Revolutions and National States in the Atlantic World
Flashcard maker : Mary Browning
the idea that rulers drew power from their subjects, and were therefore at their subjects’ mercy. This challenged the idea of divine right, or of rulers being naturally (or supernaturally) superior to the people they ruled.
a philosophical and scientific revolution in which people were encouraged to question the most basic principles of their life. This lead to numerous social and political upheavals.
formulated the of the most influential theories of contractual government.
Second Treatise of Civil Government
held that government arose in the remote past when people decided to work together, form civil society, and appoint rulers to protect and promote their common interests.
when colonists resisted once the British attempted to reinvigorate imperial control.
The Seven Year’s War
this war merged with a larger contest for imperial supremacy, where British and French forces battled each other in Europe, India, and N. America.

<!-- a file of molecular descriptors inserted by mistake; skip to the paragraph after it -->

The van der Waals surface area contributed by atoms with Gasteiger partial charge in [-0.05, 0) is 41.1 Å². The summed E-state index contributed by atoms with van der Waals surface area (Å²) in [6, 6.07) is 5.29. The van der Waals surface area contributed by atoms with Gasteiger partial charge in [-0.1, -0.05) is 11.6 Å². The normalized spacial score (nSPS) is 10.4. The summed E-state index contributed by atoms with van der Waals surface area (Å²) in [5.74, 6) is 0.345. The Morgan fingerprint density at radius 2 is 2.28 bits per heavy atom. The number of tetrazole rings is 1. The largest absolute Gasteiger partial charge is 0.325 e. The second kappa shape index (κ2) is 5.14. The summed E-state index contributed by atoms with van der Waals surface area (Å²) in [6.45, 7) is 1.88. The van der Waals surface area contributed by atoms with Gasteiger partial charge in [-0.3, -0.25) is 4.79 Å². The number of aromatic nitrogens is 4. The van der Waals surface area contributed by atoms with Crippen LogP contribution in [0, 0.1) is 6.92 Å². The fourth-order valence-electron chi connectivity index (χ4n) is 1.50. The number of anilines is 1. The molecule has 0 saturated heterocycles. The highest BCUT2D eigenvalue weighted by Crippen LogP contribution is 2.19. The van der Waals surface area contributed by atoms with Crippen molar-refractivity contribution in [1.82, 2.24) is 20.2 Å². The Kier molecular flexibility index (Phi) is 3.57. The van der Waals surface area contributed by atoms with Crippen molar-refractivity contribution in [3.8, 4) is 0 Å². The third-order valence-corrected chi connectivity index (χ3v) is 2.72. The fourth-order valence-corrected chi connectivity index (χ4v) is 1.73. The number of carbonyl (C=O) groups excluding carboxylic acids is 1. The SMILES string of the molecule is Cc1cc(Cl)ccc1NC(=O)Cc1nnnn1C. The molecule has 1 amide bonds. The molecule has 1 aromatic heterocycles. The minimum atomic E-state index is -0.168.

The Declaration of Independence
July 4, 1776 the Continental Congress came up with the \”Unanimous Declaration of the 13 United States of America\”. All men are equal, life, liberty, and the pursuit of happiness.
Taxation without representation
term for colonies revolting against the British high taxes. They thought they should have some representatives in the British Parliament.
Strong military leader for the colonies against the British in the fight for independence.
The French Revolution
revolutionists sought to change the government, lead to many deaths, poverty, and a brief downfall
Old Regime (ancient regime)
\”old order\”, sought to replace with new political, social, and cultural structures.